Truth Held Hostage: America and the Armenian Genocide – What Then? What Now?
By John M. Evans
Gomidas Institute, London (April 18, 2016); 170 pages
ISBN 978-1-909382-26-8, Hardcover; $32.00
By Garen Yegparian
Written in three parts, Truth Held Hostage by John Evans—the “martyred” U.S. Ambassador to Armenia who became a hero to Armenians all over the world—presents one man’s journey from ignorance, to awareness, and ultimately to action and thought provoking contemplation, all about the Armenian Genocide.
In the first part of the book, Evans describes his life’s journey into the U.S. Foreign Service and the Armenian universe along with the genocide that sits (unfortunately) at its core. His story is an example that ought to be emulated by any decent, earnest human being who encounters the Armenian Genocide for the first time. Evans describes his growing experience with Armenians, as he served in various diplomatic postings, including Iran. The reader easily and comfortably empathizes with the author as he grows into full awareness of the monstrous scale and ramifications of the genocide on human beings, Armenians, living around the world, but especially in the U.S. which Evans represents.
The second part starts with a resounding “yes” to the question of whether or not it was genocide. He then presents various legal, historical, and political considerations.
The third and final part is a “what next?” on the U.S., Turkey, Armenia, Diaspora, and international fronts. Among the interesting proposals Evans makes is that for the U.S., the way forward might be to recognize the genocide in an explicitly historical context, creating a distinction between that moral imperative and current geopolitical and policy considerations. He wraps up the book with ten suggestions to move forward, expressly stating that they are likely to be objectionable to both Armenians and Turks.
Herein is the strength of the book. It is not written as some obligatory path to be imposed on the opposing sides from on high. It sets out ideas based on Evans’s diplomatic experience and understanding of history and applicable laws. It creates space for discussion.
In this way, it is a perfect book for Armenians to not just read—but even more so—to give as a gift to non-Armenian friends. The latter will relate easily to the Ambassador’s fair-minded approach and the crisis of conscience which led him to finally utter “the G word,” resulting in his shortened tenure as U.S. Ambassador to Armenia, his early retirement, and the yanking of the Herter Award for Constructive Dissent on a technicality, which was just a cover for the State Department officials who were “incandescent” over Evans’s breach of the departmental taboo of even discussing the genocide.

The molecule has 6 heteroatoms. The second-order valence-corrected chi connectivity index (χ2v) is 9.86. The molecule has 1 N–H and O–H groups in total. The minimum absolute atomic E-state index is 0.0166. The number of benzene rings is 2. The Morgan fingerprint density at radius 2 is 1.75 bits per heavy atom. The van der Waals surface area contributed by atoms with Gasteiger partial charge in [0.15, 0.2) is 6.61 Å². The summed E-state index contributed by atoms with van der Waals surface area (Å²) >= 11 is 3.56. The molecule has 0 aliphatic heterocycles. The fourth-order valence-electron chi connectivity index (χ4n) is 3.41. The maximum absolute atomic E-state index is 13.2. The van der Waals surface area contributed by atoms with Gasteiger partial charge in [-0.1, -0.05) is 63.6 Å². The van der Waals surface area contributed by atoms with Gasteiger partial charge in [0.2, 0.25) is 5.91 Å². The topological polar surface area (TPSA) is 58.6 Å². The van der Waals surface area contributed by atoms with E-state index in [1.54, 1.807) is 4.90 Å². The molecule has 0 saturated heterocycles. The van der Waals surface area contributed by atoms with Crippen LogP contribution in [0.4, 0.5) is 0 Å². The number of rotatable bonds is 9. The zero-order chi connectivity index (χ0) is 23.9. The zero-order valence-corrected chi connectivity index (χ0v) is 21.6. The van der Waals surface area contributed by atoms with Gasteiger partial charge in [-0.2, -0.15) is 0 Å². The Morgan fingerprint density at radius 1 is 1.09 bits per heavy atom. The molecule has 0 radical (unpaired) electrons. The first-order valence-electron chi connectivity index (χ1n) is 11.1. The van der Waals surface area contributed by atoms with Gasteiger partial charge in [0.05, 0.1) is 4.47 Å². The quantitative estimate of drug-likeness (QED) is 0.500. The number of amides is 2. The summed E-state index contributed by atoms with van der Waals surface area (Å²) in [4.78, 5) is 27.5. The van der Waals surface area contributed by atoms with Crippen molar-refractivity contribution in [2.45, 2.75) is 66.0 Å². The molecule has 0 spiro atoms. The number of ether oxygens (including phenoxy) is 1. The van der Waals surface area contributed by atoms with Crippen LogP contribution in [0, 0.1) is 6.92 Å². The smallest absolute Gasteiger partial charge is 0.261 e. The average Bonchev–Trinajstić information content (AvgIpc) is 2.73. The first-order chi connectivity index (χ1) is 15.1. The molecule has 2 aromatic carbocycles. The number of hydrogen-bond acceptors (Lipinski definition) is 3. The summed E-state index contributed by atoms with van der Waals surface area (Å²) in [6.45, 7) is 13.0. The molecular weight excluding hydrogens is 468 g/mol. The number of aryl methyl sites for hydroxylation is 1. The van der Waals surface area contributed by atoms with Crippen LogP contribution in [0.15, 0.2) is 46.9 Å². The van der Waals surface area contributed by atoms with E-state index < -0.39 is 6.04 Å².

In this way, Evans helped open the door (just a crack) so that the inertia of State Department bureaucracy was shifted enough for the topic to now be addressed a little more openly. He cites examples of this throughout the book.
I am very pleased that I bought and read the book after attending the discussion with Evans and Ara Sarafian, moderated by Salpi Ghazarian of the University of Southern California’s (USC) Armenian Studies Institute—the panel’s organizer. Sarafian is a founder of the Gomidas Institute, which is dedicated to publishing (and sometimes republishing) manuscripts and texts that are important sources of original data for Armenian studies. This book is the fifth by a diplomat that Gomidas has published. Three are by Americans who served in the Ottoman Empire— Morgenthau and his well-known book; Abram Elkus’s (Morgenthau’s successor) The Memoirs of Abram Elkus: Lawyer, Ambassador, Statesman; and Lewis Einstein’s (a little known State Department special agent) Inside Constantinople: A Diplomatist’s Diary During the Dardanelles Expedition, April-September, 1915, which was written as a cover for reporting what was being done to Armenians. The fourth is a Greek, third generation diplomat, Leonidas Chrysanthopoulos, whose Caucasus Chronicles: Nation-Building and Diplomacy in Armenia, 1993–1994 exposed the very real threat of a Turkish invasion that Armenia was under at that time. These are great resources and give a special, personal flavor to what might otherwise be dry reading.
That personal angle is very apparent in Evans’s book. For example, he mentions an Armenian who was a driver for the U.S. Embassy in Iran. I’ve already encountered someone in my personal circle who knew that driver. And, there are other figures from the Armenian community of the U.S. who figure into his narrative that we all know.
Buy, read, and gift this book, available in Armenian bookstores or directly from Gomidas Institute.